Fed’s Interest Rates Hike Decision Signals Stormy Waters Ahead


Don’t look now, but the smooth waters we’ve seen over the past few years, in terms of market performance, are poised to get rougher in the months ahead.

This distinct possibility may have played a pivotal role in the Fed’s decision not to raise interest rates in September.

Over the past few years, the market has been relatively calm and steady, and a lot of investors have forgotten what real volatility can look like. For example, the market has historically experienced a  “correction” (defined as a drop of 10% or more from any given peak) once every 18 months or so. Yet until recently, the markets had gone four full years without experiencing any corrections. That stability is very easy to become accustomed to, but can prove to be very deceptive.

All of this changed in August, when the market suddenly experienced a severe downturn in just a few days, losing more than 12% of its value from the high reached in May. And volatility returned in a big way, with the market experiencing more than twice the 1% daily gyrations this year, and more than five times the 2% daily gyrations, as of last year. All of these huge daily swings coming in a period of just two weeks.

So what’s going on? It’s actually a combination of factors. First of all, you could say that the market was just “due” for a correction… and that idea certainly has some validity. But there’s more to it than just that. Another major factor cited by many economists is the fact that market volatility may have been artificially suppressed by the Fed’s quantitative easing program (QE) over the past few years. The idea is that when investors know that the Fed is trying to stimulate the economy by keeping interest rates low, they are more willing to assume greater risk than would otherwise be the case, but that all changed late last year, when the Fed phased out their QE policy. The argument is that this “kicked out the artificial support” and left the market to finally stand on its own two feet…which fostered the return of market volatility closer in line with historical norms.

But why would this specifically happen in the month of August? One clear answer could be the situation in China. The Chinese stock market took a plunge over the summer, and in August it became clear that the “Chinese economic miracle” may have run off the rails…at least temporarily. The Chinese government’s official forecast for economic growth this year is around 6.5%, which represents a huge slowdown from the 10-11% of previous years. And many private observers say that the truth could be far worse. Judging from data like freight shipments, energy usage, and auto sales, it is very possible that the true rate of growth could be closer to 2%, or even less than that…perhaps even negative, for the first time in decades.

This has major implications for the world economy. China’s imports of raw materials are critical to the economic health of many emerging market countries. And the growing Chinese economy, now the world’s second largest, has become an important source of profits for many of the world’s major corporations. For example, China is now the world’s largest auto market…30% larger than the U.S. Many people are shocked when they learn that General Motors sells more cars in China than in the U.S. A slowdown in Chinese auto sales is big news for a lot of companies.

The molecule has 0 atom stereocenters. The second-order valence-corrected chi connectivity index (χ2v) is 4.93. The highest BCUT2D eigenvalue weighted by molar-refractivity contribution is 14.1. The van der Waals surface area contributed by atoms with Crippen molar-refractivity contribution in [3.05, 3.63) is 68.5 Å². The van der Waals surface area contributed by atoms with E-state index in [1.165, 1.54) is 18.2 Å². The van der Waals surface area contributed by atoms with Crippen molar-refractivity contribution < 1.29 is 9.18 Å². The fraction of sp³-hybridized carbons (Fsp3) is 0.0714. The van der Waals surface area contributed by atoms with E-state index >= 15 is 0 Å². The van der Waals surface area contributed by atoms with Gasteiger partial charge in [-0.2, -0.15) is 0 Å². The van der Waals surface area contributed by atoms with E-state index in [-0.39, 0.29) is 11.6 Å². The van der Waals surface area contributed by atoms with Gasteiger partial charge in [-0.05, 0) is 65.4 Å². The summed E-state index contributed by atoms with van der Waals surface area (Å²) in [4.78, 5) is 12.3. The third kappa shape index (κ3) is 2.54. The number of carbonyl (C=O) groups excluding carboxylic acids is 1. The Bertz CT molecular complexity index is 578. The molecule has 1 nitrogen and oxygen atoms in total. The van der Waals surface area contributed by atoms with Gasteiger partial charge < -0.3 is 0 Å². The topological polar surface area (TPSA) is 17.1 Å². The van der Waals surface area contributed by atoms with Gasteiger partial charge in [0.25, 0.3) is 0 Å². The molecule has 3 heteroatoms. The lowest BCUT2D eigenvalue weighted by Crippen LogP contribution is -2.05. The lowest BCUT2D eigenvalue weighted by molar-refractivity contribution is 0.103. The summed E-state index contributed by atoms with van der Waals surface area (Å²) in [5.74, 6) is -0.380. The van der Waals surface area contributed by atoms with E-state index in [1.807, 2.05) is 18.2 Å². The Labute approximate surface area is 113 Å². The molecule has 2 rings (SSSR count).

All of this has raised the risks in the global economy, which is still fairly weak outside of the U.S. This could be a big reason why the Fed decided not to raise interest rates in September, in spite of the fairly robust state of the U.S. economy. Many commentators have noted that the Fed seemed to be taking a more comprehensive, global outlook in making their rate decisions, and thus decided that the overall world situation was too fragile to risk higher rates at this time. Clearly, the Fed was concerned about some of these issues and wasn’t quite yet ready to take any chances on doing anything that could further destabilize the situation.

These same risks could weigh on the markets in the coming months. In addition, September and October have historically been the worst months, BY FAR, for the markets. Historically speaking, more corrections (and outright bear markets) have started in September and October than any other months of the year.

So when you look at the overall situation, with no more QE to prop things up, weakness in the rest of the world, a potentially significant slowdown in China, and negative seasonality, investors should brace themselves for a lot more market volatility than they’ve seen in quite a long time. Which makes it a good time to review your overall financial plan to consider making any necessary adjustments, in anticipation of more stormy waters ahead!